About a billion of us come to the “white box” everyday across the globe, me included. One of the small pleasures is when you navigate to google.com and see the Google Doodle. Like most things there’s history behind the idea. Read about that history here. When I see one, I snag it and toss it into my iPhoto collection. I took a look the other day and saw the count was up to 237. Yes I know you can easily search Google and see them all, including the ones they post outside the U.S., but where’s the sport in that? The archivist in my can’t help but post my collection.
It’s been more than two years now since Lehman Brothers collapsed, signaling the public start of the worst economic crisis in U.S. history. Two years in a downward spiral, followed by a bit of leveling off and now a narrow beacon of light piercing the blackness. Despite all those headwinds and pressure, most financial services firms have navigated through these treacherous waters and are now trying to grow in this new reality. Growth was far from our minds two years ago. It was all about battening down the hatches and retrenching. Oddly enough while all this turmoil was wreaking havoc, technology was blossoming, sprouting new connected devices and blurring the lines between web, media, entertainment, shopping and conversation. This amazing time of convergence might just turn out to be the protagonist in this economic story.
Google’s New York headquarters are located in the meatpacking district in a concrete bunker of a building on Ninth Avenue. I love the idea of that structure. I used to visit there in the late 1990’s when Barnes and Noble set-up their E-Commerce shop away from the more traditional bookstore confines across town. It’s a cavernous space with massive elevators large enough to lift delivery trucks. When you finally get past security, you feel you are in a place that could survive anything. A kind of a fallout shelter if you will. It was comforting. This was my first Google Finance event and I didn’t know what to expect. But it was Google, so I set my expectation high. At the end of the day they were exceeded. The agenda was extremely well structured for both content and emotion and, as it turns out worthy of an Aesop fable.
Google’s Principles for Innovation
Consumer Response to the Economic Crisis
Innovations from Google
Client Case Studies
Media Platform Convergence
Google TV and Android Demos
Dennis Woodside, VP for Google led off and immediately stepped on the gas. Things are moving faster than ever and the Internet is rapidly becoming the de facto communication channel. He laid out the evolution of the Internet as follows; read (early websites), buy (emergence of online commerce) and talk (social and mobile). He strongly echoed what others have been saying about mobile overtaking desktop, and soon. To illustrate the point of how quickly information is making its way to the net Mr.Woodside pointed out that there are 800 exabytes of information on the web today. Up until a couple of years ago, if you added up all of human information, radio and TV shows, books, music, newspapers, etc., it would only equal 40 exabytes. By 2020 Google predicts there will be 53 zettabytes of data online (1,000 exabytes = 1 zettabyte). In other words. Kind of a lot of stuff. He was all about speed and racing to get there first. Hare.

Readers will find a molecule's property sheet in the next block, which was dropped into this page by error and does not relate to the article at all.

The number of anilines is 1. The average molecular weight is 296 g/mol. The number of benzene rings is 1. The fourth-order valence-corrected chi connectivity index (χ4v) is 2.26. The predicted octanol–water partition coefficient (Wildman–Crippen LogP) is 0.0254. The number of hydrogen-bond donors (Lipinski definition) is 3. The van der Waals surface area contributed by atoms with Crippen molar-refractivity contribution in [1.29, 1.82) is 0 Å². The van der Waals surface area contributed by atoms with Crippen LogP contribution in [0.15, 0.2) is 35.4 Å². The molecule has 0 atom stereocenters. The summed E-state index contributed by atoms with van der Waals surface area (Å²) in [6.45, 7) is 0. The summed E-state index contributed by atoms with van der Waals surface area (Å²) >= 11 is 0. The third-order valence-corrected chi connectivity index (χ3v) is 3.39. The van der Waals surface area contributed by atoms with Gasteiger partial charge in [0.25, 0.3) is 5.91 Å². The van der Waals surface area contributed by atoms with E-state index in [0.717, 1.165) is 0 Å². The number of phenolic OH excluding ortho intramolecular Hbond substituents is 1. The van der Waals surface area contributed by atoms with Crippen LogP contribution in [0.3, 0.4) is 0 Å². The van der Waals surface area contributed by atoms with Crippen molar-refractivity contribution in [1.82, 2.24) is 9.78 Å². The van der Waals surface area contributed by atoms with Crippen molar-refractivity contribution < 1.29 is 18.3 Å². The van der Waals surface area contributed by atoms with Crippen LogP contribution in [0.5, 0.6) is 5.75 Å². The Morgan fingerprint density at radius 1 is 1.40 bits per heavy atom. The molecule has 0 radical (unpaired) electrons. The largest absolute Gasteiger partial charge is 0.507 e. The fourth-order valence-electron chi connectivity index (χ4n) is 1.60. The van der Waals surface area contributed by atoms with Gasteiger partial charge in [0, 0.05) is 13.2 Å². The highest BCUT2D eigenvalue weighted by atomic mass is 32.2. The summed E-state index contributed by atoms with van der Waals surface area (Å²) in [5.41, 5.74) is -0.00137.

Up next were two impressive and informative speakers. Matthew Slaughter of the Tuck School of Business and John Gerzema, Chief Insights Officer at Young and Rubicam. Mr. Slaughter was from the school of cold, hard facts and it was a bit painful. He said his inclination was that of the optimistic Tigger, but prepared us for more of an Eeyore perspective. Of course all of us in that room knew the facts. We’d been following them for two years from inside our own firms. Hearing them in this setting, among our competitive peers and coming from an “outsider,” made me gasp and say to myself, “Did all that really happen?” Essentially he told us that it could take until 2020 to recover the 8.5 million private-sector jobs we had just lost. He did remind us that it’s in times of crisis that we produce our best innovation.
Mr. Gerzema, co-author of Spend Shift: How the Post-Crisis Values Revolution is Changing the Way we Buy, Sell and Live also had lots of stats and charts. But he channeled his message through people who were already innovating and making a difference locally. Not corporate masters of the universe, but simple, everyday people. It was inspiring stuff, witnessed first hand while on an across the country road trip. He spoke about consumers who have been hit hard by the crisis and have less value than in the past, but because of technology acceleration they have more power. Consumers are moving from mindless to mindful consumption. Trust is the key driver now, “Trust is the new black,” perhaps the quote of the day. It’s moving beyond traditional marketing for firms and toward actions and gestures brands must take and make to prove to consumers we care about them. He laid out five concepts defining this shift.